AutoRecycle is the ultimate solution to have automatic segregation of recyclables from other garbage. The project is a bold attempt to use image content analysis of your garbage items and machine learning to automatically partition whatever you toss in your trash can. Although analyzing and deciphering the contents of an image is not very accurate, what we wish to leverage is the ease of having an all-in-one solution which analyses any given garbage item without manual intervention.


The stress on recycling and use of recyclables has been on the rise since the last few decades with major shifts in government policies and manufacturing of consumer products. To ensure sustainability of resources and reduce pressure on conventional energy sources, we need to strengthen the cycle of reuse, reduce and recycle.

In spite of the advancement in technology, the process of segregating recyclables from other garbage is a manual job left largely on consumers like you and me! For example, here in NYC, you must have noticed 3 trash cans – one for bottle and cans, one for paper and other for trash; however, do you always use the right bin? While the trash is disposed in landfills, it's the bottles, cans and paper that is recycled. This project aims at automating this segregation process and having one single smart "autoRecycle" trash can.


AutoRecycle uses a fairly non-conventional way of machine learning. As we know that cascaded classifiers have a much higher accuracy and lower false positive rates as compared to one single heavy classifier. Using this principal, we trained a classifier on top of the tags returned by the image content analysis APIs. The Python ML libraries from SCIKIT were used to extract features. Every tag was assigned a unique id by building a dictionary in Python because strings cannot be used as inputs for training. Below is an example of the tags returned by Google Vision API (NOTE the tags are most of the times vague).

For this project, the following ML classifiers were trained
– SVM - support vector machine
– GNB - Gaussian Naïve Bayes

Also, following existing solutions for image content analysis were used
Google Vision API – Image Content Analysis
Clarifai Image & Video recognition API

To automate the partitioning of the garbage, a simple motor system with a Raspberry Pi3 and a webcam is used (all under 100$). A few IR sensors to indicate bin full and triggering of capture are also used.
Details regarding the architecture, components and prototype are below:


The architecture of autoRecycle is summarized in the figure below. Also, the following section lists the technical components.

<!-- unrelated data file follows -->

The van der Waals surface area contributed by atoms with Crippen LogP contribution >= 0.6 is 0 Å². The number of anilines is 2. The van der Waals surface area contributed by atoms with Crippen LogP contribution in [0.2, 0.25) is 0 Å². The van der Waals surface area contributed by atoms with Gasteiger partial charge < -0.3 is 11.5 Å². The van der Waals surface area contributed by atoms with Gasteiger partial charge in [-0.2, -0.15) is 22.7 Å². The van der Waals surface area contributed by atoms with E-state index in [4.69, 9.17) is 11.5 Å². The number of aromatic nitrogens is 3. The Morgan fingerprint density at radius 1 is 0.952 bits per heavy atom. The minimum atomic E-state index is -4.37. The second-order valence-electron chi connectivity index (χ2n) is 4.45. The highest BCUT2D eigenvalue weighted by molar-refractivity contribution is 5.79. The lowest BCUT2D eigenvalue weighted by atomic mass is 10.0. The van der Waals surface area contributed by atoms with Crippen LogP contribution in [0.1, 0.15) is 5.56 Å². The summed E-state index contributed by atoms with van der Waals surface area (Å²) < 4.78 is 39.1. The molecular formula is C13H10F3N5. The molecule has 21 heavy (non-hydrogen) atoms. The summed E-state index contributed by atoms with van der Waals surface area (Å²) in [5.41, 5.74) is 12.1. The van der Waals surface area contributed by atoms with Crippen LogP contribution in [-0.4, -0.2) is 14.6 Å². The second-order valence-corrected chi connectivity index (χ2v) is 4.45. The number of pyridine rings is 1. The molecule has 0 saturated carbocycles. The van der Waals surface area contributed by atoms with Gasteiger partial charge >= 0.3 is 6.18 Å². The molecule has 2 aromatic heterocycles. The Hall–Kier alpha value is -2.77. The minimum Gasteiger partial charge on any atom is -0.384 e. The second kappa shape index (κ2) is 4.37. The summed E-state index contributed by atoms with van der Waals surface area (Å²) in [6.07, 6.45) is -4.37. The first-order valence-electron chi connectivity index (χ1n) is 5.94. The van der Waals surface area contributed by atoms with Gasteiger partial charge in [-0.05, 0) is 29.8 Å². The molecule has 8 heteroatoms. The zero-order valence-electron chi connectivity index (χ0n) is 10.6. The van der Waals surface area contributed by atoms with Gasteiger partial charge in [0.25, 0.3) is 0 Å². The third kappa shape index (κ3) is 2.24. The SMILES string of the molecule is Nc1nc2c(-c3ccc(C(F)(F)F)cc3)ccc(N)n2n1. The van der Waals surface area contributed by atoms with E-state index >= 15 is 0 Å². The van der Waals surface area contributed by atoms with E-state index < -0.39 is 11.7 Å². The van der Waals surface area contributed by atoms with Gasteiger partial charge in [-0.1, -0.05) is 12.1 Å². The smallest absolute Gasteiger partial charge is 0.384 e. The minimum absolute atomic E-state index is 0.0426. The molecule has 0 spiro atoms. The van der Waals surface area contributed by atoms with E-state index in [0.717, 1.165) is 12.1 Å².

Technical Components

Embedded systems

– Sensors: IR sensors, camera (Creative Live Sync)
– Mechanical parts which re-direct the trash correctly (high torque motor)


– Server for interaction with embedded systems
– Program for interaction with image recognition APIs


– Image-tag matching and filtering algorithm
– Classification algorithm (SVM and GNB)


The prototype was built by adding a partition within a normal dustbin. A slanting plank to hold the thrown garbage was placed with a black background to ensure accruate image capture. All circuitary was fitted at the back to the prototype to avoid damage or exposure to garbage.


The results of the system were quite impressive. At the beginning of the project, we were quite skeptical as the tags returned by the image content analysis are very vague. However, with a large training dataset os positive and negatives, the accuracy of the calssifer was inproved. Although a small amount of false positive and flase negatives still reamin. A total of 80 positives (45 bottles, 35 cans) and 80 negatives (of other common non-recyclable garbage) were used for training. A summary of the reulst is included below. Testing was done with 27 new data images that were not used for training.

Accuracy = Correct identification of recyclable/non-recyclable
False positives = Non-recyclable being identified as recyclable
False negative = Recyclable being identified as non-recyclable
As is seen, even though the accuracy is pretty high, the high false positive and false negative rates reduce the reliability of the classifier. To improve the same, a larger data set is required and this project can be extended to implement the same.


1. Solid waste bin detection and classification using Dynamic Time Warping and MLP classifier, Md. S. Islam, M.A. Hannan, H. Basri, A. Hussain, M. Arebey
2. Intelligent computer vision system for segregating recyclable waste papers, M. O. Rahman, A. Hussain, E. Scavino, H. Basri, M.A. Hannan

Our Team


Huafeng Shi:
Saurabh Bondarde:
Vishakh B V:

Columbia University Department of Electrical Engineering
Class Website: Columbia University EECS E4764 Fall '16 IoT
Instructor: Professsor Xiaofan (Fred) Jiang